The "real" flu, Influenza called, about two million people fall ill in Germany every year. Influenza is an infectious disease that is transmitted by influenza virus A or B.
The Signs of illness are very variable, but mostly the flu starts very suddenly and the feeling of illness can be very pronounced. Furthermore, high fever, chills, cough, runny nose, severe headache and body aches can develop. Especially people who have a weakened immune system are at risk of further complications such as pneumonia and otitis media. In very rare cases this can also lead to meningitis.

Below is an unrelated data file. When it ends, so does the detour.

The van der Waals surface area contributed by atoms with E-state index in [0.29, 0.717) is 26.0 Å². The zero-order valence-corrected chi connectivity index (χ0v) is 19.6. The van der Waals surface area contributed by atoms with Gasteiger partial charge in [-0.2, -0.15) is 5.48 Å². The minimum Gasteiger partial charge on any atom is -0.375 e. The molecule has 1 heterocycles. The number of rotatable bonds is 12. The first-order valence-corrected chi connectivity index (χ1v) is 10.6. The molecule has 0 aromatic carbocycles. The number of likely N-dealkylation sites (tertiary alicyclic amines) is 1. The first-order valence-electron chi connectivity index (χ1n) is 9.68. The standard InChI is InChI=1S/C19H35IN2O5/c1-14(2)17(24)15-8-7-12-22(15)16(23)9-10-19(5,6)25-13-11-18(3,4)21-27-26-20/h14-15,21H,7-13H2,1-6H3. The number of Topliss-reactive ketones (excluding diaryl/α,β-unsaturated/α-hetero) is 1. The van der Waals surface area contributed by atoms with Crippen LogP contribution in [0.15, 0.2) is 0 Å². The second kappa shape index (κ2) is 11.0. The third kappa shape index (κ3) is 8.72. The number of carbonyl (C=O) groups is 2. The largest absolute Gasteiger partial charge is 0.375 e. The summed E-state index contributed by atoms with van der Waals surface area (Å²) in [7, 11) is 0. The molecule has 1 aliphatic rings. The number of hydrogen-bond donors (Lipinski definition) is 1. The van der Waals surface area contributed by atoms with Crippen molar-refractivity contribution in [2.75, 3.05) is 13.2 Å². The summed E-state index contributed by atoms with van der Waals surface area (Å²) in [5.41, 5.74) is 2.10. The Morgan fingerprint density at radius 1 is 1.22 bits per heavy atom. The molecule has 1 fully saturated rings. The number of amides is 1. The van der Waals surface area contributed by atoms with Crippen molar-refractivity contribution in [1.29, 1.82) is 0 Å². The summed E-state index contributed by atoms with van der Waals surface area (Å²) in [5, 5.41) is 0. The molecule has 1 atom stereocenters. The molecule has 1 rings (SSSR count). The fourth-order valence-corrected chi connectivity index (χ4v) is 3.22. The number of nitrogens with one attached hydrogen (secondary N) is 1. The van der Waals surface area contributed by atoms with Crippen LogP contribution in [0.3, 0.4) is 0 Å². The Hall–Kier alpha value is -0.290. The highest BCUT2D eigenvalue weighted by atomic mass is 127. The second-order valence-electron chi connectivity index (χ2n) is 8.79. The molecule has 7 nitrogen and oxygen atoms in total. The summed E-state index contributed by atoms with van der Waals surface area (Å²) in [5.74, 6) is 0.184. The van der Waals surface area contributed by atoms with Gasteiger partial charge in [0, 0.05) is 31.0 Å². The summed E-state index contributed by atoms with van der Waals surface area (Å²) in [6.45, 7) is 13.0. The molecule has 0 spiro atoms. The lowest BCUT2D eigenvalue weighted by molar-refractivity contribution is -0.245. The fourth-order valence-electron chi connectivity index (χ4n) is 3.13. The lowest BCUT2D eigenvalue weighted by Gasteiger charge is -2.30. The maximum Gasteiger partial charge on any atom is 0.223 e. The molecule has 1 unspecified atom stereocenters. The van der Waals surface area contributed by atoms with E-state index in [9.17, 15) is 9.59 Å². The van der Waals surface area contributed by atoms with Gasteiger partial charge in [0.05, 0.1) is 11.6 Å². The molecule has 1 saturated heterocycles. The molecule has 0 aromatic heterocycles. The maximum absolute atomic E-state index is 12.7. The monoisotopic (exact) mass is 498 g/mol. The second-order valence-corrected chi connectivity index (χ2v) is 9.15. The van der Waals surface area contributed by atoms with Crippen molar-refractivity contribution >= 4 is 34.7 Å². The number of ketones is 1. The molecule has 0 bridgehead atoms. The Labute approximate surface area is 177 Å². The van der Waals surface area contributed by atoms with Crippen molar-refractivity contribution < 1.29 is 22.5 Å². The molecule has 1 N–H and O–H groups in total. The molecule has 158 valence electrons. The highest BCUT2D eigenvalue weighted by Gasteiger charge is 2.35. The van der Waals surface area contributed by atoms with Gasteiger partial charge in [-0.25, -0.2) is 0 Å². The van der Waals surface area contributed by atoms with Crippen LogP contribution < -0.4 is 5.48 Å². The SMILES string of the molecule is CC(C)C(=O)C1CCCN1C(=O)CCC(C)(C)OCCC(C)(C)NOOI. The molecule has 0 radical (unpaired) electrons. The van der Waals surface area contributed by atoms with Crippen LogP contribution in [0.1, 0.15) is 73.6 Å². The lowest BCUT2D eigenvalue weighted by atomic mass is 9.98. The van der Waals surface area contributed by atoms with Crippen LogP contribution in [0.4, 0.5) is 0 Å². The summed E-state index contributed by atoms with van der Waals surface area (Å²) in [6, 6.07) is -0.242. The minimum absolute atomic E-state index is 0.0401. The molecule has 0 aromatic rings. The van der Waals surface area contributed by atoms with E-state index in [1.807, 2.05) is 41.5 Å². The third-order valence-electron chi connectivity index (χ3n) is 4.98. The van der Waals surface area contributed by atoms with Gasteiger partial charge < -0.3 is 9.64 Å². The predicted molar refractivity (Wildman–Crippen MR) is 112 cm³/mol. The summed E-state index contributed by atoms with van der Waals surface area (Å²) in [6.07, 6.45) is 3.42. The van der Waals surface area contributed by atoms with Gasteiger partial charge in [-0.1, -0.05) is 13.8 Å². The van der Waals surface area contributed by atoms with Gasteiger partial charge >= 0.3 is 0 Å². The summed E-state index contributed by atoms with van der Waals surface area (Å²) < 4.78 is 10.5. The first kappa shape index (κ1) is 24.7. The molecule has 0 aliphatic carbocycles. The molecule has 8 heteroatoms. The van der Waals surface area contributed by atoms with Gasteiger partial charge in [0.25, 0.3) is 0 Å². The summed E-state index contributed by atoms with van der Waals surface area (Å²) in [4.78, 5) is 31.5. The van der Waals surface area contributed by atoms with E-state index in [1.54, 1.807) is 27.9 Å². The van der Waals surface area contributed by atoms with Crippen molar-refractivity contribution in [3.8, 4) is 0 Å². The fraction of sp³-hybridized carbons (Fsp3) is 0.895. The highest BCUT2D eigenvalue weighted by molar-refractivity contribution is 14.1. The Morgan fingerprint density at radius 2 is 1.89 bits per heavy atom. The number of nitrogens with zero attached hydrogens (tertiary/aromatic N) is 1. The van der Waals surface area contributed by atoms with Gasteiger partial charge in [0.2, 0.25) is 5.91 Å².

For this reason, the Standing Vaccination Commission (STIKO) recommends that people in certain risk groups get vaccinated against the flu every year. A Flu vaccination for babies is given from 6 months of age recommended if this is on a Basic ailments are sick. These include chronic metabolic, heart or circulatory diseases. Healthy babies and toddlers do not necessarily have to get a flu shot. The pediatrician will point this out in individual cases. For children and young people from 2-17 years there is a special vaccine. It is one Live vaccine the as Nasal spray can be given. Babies under two years of age receive the Dead vaccine, which adults also receive, as half a dose.